On December 15, 1796, General “Mad” Anthony Wayne died at the small army fort in Erie, Pennsylvania located overlooking the entrance to Presque Isle Bay. The cause of death is listed as complications from gout. Wayne was buried beneath the floor of one of the fort’s blockhouses. There his remains would rest for 13 years.
A native of Chester County, Pennsylvania, Wayne had worked as a tanner and surveyor, attended the College of Philadelphia and served in the Pennsylvania General Assembly before joining the Continental Army in the American Revolution. He had been a successful General in the Continental Army, serving under George Washington. The nickname “Mad Anthony” references his impetuosity and fearlessness in battle, not a true mental malady.
After the Revolution, Wayne, a Major-General, retired to lands in Georgia, lands given for his service to his country. After a short time there, he returned to the army, commanding the Legion of the United States, an American army planning to rid the Northwest Territory or “Old Northwest” of hostile native tribes. Victor at the Battle of Fallen Timbers in Western Ohio in 1795, he masterminded the Treaty of Greenville the following year with the native tribes which cleared the way for Ohio’s admission to the Union in 1803.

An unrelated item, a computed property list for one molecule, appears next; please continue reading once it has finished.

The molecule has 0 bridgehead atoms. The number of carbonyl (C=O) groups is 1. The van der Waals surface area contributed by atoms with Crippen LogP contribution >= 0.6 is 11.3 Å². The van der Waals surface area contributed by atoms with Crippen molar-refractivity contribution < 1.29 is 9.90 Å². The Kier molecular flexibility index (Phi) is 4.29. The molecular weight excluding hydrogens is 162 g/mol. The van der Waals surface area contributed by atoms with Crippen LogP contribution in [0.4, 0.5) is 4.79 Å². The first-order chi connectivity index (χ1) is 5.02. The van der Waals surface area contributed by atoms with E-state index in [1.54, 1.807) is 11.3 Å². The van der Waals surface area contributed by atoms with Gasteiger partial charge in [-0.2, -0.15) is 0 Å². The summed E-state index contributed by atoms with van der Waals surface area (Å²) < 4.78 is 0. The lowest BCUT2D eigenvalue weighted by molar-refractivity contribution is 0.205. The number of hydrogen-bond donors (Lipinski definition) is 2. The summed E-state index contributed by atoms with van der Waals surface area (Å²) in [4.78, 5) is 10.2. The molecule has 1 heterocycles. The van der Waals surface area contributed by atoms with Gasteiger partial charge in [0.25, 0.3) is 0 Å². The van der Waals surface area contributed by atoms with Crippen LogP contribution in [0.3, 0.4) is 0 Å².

During his return trip to his home in Chester County, Wayne fell ill with gout. He stopped in Erie at the small army post. He died in a chair there and was buried on December 15, 1796. There the story may have ended, but it did not.
In 1809, thirteen years after his death, Wayne’s son Isaac traveled to Erie at the request of his sister Margaretta, herself seriously ill. She asked her brother travel to Erie and bring their father’s remains home to Chester County. Dutifully, Isaac traveled to Erie where he had the casket exhumed. When the grave was opened, it is said the General was in decent condition for being in the ground for 13 years. Isaac Wayne quickly determined he could not take his father’s remains all the way across Pennsylvania in the small cart he came in so he ordered the body rendered meaning boiled vigorously to remove the flesh not an uncommon event in these times. The bones boxed or placed in saddlebags-the details are unclear. Isaac set off for Chester County across rough dirt roads, basically on the path of today’s US 322.
The legend and ghost story begins here. It seems not all the bones made it back to the family plot. The legend is that on January 1st, Wayne’s birthday, his ghost can be seen riding his horse Nancy between Erie and Chester County, looking for his missing bones. Believe it or not.
The pot Wayne was rendered in can be seen today along with the chair the General died in and fragments of his coffin at the Hagen History Center Happy Halloween.